I'm still not sure I like using handlebar muffs. It may only take a fraction of a second longer to get my hands on the bars, but emergencies arise swiftly and that fraction might be vital.
I can't help feeling that if I happened to be wiping my visor and suddenly needed to brake, my safety could be compromised.
However, motorcycling is all about compromises between safety and comfort, and the distraction of chilly, painful fingers is surely just as dangerous.
The Tucano Urbano muffs in combination with heated grips keep my hands wonderfully warm, and a warm biker is a relaxed and alert biker.
|wBW Product Review: Tucano Urbano Handlebar Muffs|
|Manufacturer: Tucano Urbano||List Price: £30 - £35|
|Colour and Styles: Nero (plain black), Squalo (shark), Orso (bear paw), Optical (pop-art stripes).||Made In: Unknown|
|Sizes: N/A||Review Date: February 2011|
|Notes: Model: R361 (bar end model) or R360 (non bar end model).|
From "S.B." (02/11): "Thanks for the great review, keep 'em coming (especially the scooter related stuff)!
I just wanted to add that I have these muffs, and I could not ride in the winter (New York City) without them. They are unbeatable for keeping out the cold.
It took quite a search until I found somewhere to order them from since they are not available in the U.S. And when I say not available, I mean it! Not eBay, none of the scooter "warehouses", no one carries them.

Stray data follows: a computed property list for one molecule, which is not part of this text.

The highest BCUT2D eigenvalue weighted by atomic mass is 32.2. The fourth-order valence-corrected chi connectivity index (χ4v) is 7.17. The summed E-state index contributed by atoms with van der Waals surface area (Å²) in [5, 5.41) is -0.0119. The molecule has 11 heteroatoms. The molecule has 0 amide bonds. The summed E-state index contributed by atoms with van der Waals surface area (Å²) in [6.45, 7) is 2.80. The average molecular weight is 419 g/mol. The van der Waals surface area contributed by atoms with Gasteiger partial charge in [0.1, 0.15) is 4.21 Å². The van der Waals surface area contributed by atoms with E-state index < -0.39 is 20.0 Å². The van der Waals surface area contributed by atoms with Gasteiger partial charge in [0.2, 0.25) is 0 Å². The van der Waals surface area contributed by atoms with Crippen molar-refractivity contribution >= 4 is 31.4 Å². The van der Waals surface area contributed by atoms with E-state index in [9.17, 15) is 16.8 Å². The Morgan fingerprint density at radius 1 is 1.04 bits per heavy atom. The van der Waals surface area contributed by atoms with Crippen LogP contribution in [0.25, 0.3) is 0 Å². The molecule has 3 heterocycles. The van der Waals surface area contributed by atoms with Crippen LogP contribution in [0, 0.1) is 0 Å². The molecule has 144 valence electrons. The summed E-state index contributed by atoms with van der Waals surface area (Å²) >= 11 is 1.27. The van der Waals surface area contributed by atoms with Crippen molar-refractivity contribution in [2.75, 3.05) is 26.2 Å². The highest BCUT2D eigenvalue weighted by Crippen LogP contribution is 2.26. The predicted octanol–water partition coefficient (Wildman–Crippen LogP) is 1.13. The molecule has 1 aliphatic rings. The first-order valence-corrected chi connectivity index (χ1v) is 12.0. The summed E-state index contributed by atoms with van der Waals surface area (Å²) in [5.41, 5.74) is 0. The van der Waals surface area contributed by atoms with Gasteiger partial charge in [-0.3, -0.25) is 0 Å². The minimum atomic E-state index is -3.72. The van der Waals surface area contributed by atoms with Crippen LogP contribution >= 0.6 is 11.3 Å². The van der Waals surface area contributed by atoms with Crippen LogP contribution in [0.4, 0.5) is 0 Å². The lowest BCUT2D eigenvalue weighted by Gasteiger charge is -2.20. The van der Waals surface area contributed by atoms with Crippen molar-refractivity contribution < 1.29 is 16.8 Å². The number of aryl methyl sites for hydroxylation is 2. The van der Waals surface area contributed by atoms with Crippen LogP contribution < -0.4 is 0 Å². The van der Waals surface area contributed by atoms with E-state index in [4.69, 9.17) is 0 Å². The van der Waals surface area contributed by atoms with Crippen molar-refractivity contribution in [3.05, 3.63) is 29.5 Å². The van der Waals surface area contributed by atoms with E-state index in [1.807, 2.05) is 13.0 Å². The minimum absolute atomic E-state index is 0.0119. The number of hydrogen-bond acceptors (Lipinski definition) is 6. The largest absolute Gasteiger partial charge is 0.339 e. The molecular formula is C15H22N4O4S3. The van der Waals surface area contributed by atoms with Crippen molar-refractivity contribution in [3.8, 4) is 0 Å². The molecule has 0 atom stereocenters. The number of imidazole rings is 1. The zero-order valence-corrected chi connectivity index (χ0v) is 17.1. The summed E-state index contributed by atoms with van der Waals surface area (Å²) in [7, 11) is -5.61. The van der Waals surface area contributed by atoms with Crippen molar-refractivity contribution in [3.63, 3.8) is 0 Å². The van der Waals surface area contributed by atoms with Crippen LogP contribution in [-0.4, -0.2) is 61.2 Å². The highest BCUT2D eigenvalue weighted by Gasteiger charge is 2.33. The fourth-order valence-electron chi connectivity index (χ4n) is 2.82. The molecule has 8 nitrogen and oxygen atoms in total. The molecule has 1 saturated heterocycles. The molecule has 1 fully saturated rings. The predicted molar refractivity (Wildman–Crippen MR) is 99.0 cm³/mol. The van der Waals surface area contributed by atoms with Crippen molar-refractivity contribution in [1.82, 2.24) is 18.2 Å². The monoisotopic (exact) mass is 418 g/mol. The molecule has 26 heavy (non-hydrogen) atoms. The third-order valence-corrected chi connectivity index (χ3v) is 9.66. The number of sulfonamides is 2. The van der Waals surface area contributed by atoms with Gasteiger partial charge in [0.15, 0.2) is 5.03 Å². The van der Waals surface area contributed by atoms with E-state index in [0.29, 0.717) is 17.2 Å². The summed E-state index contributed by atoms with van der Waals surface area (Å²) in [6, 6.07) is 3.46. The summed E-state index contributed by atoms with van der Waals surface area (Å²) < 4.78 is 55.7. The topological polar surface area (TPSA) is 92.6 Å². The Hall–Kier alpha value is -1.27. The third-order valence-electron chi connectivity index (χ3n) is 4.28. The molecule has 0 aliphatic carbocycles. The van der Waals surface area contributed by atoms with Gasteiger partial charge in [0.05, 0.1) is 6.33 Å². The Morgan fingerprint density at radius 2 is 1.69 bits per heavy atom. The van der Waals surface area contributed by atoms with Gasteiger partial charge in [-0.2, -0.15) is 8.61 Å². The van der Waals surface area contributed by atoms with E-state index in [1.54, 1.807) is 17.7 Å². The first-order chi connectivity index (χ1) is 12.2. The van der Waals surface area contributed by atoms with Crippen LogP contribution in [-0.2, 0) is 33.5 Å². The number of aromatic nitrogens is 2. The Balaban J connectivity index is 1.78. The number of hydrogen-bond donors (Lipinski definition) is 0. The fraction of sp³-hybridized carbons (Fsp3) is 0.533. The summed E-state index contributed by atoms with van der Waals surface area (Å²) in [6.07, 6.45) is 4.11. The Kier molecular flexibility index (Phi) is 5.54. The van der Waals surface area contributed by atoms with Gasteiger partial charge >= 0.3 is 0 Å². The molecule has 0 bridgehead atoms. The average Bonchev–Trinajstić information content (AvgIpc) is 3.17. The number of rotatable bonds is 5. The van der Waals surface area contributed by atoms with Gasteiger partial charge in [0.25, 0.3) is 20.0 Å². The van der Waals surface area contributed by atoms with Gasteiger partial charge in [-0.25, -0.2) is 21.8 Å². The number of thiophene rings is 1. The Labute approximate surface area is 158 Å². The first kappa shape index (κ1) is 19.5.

I purchased mine (as well as some other Tucano Urbano accessories) from a UK store with a major web retail operation and I highly recommend them.
My muffs came new with tags and instructions at a discounted price (which is not common in the UK. They were priced at £31.90 (roughly $52.00).
Shipping is a little expensive coming from the UK so it helps if you buy more than just the muffs or you can get a few orders from friends, etc. to split the cost.
The only issue might be that I recall them closing out some items from their winter stock so I don't know what they may have left, but the Muffs where still in stock. Good luck."